The Canary Islands have been a place of passage for all those travellers who had the Americas as their destination. It has always been a strategic place to make an obligatory stopover to replenish supplies and continue the long journey to the new world. In Las Palmas de Gran Canaria there is a place that tells the relationship that the Canary Islands and America have had throughout history, the Casa de Colón Museum.
The relationship between the Canary Islands and the Americas was born almost at the same time as the discovery of the continent. Christopher Columbus on his first trips took the islands as his main point of call, staying a few days on the island of La Gomera, with a very brief stopover on the island of Gran Canaria.
Over the centuries the relationship grew stronger until it created commercial and emotional ties that still endure, with the emigration of many Canarians to the new world to begin a new life.
That is why in this article we want to teach you everything you need to know about one of the most important museums in the Canary Islands, where America and its history are the main features.
The Casa de Colón is a centre dedicated to the study, research and teaching of the history of the Canary Islands and its relations with the American continent. It also has spaces dedicated to both permanent and temporary exhibitions.
Likewise, one of the permanent and renowned activities within the Canarian cultural panorama are the debates on Canarian-American history that are held every two years. The Casa de Colón in Las Palmas also has a scientific magazine on subjects related to both lands.
The houses of Columbus served as lodgings for the first governors of the island. It was also for Christopher Columbus, who on his first trip to the Americas had to stop on the island to repair his caravel and stayed in this house.
It is a construction that was rehabilitated in the 1950’s, conserving some original elements in its interior that date from the 16th century, like the baptismal font that belonged to a hermitage of the surroundings. Inside the house there are 4 interior patios that lead to the different rooms.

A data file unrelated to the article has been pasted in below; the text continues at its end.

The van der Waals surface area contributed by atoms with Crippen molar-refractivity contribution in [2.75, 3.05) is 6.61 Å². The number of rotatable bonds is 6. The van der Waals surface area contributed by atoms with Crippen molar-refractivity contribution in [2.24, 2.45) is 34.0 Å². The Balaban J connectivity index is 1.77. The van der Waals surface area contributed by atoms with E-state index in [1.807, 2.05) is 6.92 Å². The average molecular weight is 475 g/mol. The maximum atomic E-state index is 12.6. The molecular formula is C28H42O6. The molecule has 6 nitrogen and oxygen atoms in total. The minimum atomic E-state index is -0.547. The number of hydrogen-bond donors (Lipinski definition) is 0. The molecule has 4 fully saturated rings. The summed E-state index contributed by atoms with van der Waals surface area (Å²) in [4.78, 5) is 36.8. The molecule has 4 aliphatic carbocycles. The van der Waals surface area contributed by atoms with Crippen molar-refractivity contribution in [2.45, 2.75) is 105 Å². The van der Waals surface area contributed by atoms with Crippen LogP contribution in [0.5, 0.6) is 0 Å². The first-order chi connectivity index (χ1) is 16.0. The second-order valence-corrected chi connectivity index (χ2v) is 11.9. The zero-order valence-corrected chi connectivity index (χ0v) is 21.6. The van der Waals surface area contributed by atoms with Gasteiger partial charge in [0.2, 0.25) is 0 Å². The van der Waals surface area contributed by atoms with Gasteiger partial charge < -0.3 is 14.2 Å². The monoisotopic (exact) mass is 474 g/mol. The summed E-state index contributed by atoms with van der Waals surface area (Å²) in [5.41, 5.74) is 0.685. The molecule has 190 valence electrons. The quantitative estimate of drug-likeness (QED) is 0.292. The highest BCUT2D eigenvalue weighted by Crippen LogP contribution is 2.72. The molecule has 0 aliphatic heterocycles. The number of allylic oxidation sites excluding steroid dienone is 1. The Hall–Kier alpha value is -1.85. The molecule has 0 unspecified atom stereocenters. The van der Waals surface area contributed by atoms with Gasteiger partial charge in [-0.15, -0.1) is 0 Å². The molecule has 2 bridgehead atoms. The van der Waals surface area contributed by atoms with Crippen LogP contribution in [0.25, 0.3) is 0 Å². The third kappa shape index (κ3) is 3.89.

In these patios, some elements stand out, such as the cannon of the castle of Teguise and the castle of San Cristóbal in Gran Canaria. The most striking feature of the Casa de Colón museum is a large and beautiful Renaissance arch that once belonged to the convent of Santo Domingo which was set on fire by Dutch pirates.
However, it is complicated to frame the Casa de Colón in one architectural style, since it has been reconstructed on some occasions and its style has changed. It has Renaissance and Neoclassical elements as well as elements of traditional Canarian architecture, such as the interior patios.
The Casa Colón Museum is a marvel, not only for its interior and what it houses, but also for its facades, which have elements of wood and stone that show the great island influence in its architecture.
However, apart from being an architectural complex of great interest, the interior of the Columbus Museum has interior patios that connect with the different rooms where permanent or temporary exhibitions are held.
There 13 permanent exhibition rooms, distributed over two floors with the following themes:
In turn, this Canarian Museum in Las Palmas is divided into four different thematic areas which we will now show you.
In this area, information panels about the American population, its cultural areas, and the people who inhabited it are displayed, highlighting above all the collection of pieces from the Emerald culture. There is also a small representation of the Mayan, Aztec or Zapotec cultures.
In this area, the Casa de Colón aims to transport the visitor to the Renaissance era, to the discoveries and technological advances and to the need to find new routes. Here you can find nautical charts, models, panels and objects representative of the discovery of America.
This is the area dedicated to the city of Las Palmas de Gran Canaria. Here you can see models of the city’s evolution, cartography, graphic documentation or the urban plots that allow you to see first-hand the evolution that the city underwent between the 16th and 19th centuries.
This is perhaps the most important area of this Canarian museum in Las Palmas. It is an area where the pictorial collection goes from the 16th to the 19th century. It has Flemish, American, Canarian paintings and the jewel in the crown, which are Goya’s engravings.
As you have seen, the Casa de Colón is a point of reference in the world of research, not only for everything related to pre-Columbian times or the discovery of America, but also for its importance as a centre for the dissemination of Canarian and foreign art.
Thanks to all this, this Museum has become a point of reference within the Canarian cultural panorama, offering a different view of the relations between the Canary Islands and America.
In short, if you are in Gran Canaria, an obligatory stop is to visit the Casa de Colón museum in Las Palmas to discover all the good things that the most important museum house of the Canary Islands has to offer.